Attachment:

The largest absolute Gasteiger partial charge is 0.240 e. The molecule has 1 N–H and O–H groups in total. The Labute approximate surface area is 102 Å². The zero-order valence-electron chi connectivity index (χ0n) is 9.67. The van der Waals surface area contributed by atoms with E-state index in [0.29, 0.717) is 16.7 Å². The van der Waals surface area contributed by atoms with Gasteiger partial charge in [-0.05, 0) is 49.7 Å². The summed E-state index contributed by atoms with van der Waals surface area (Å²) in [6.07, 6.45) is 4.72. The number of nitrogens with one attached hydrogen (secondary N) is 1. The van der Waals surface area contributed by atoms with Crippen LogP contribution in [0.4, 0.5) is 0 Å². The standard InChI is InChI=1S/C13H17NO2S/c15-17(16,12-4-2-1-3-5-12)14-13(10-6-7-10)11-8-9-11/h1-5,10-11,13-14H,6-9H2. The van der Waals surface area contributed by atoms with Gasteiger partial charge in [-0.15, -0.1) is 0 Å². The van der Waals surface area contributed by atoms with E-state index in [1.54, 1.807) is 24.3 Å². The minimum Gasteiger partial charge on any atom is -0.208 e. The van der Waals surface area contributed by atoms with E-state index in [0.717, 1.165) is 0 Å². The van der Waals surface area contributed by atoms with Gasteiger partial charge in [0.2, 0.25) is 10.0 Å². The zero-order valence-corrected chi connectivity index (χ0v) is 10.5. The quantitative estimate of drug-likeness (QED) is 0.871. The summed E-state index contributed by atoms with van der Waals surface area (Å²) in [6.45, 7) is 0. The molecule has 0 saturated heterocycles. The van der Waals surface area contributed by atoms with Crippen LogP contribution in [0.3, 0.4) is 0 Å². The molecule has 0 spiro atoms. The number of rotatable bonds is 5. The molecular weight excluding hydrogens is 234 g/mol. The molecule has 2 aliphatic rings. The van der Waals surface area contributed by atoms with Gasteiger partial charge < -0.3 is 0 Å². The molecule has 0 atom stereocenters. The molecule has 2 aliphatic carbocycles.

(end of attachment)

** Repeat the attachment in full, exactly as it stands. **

The largest absolute Gasteiger partial charge is 0.240 e. The molecule has 1 N–H and O–H groups in total. The Labute approximate surface area is 102 Å². The zero-order valence-electron chi connectivity index (χ0n) is 9.67. The van der Waals surface area contributed by atoms with E-state index in [0.29, 0.717) is 16.7 Å². The van der Waals surface area contributed by atoms with Gasteiger partial charge in [-0.05, 0) is 49.7 Å². The summed E-state index contributed by atoms with van der Waals surface area (Å²) in [6.07, 6.45) is 4.72. The number of nitrogens with one attached hydrogen (secondary N) is 1. The van der Waals surface area contributed by atoms with Crippen LogP contribution in [0.4, 0.5) is 0 Å². The standard InChI is InChI=1S/C13H17NO2S/c15-17(16,12-4-2-1-3-5-12)14-13(10-6-7-10)11-8-9-11/h1-5,10-11,13-14H,6-9H2. The van der Waals surface area contributed by atoms with Gasteiger partial charge in [-0.15, -0.1) is 0 Å². The van der Waals surface area contributed by atoms with E-state index in [1.54, 1.807) is 24.3 Å². The minimum Gasteiger partial charge on any atom is -0.208 e. The van der Waals surface area contributed by atoms with E-state index in [0.717, 1.165) is 0 Å². The van der Waals surface area contributed by atoms with Gasteiger partial charge in [0.2, 0.25) is 10.0 Å². The zero-order valence-corrected chi connectivity index (χ0v) is 10.5. The quantitative estimate of drug-likeness (QED) is 0.871. The summed E-state index contributed by atoms with van der Waals surface area (Å²) in [6.45, 7) is 0. The molecule has 0 saturated heterocycles. The van der Waals surface area contributed by atoms with Crippen LogP contribution in [0.3, 0.4) is 0 Å². The molecule has 0 spiro atoms. The number of rotatable bonds is 5. The molecular weight excluding hydrogens is 234 g/mol. The molecule has 2 aliphatic rings. The van der Waals surface area contributed by atoms with Gasteiger partial charge < -0.3 is 0 Å². The molecule has 0 atom stereocenters. The molecule has 2 aliphatic carbocycles.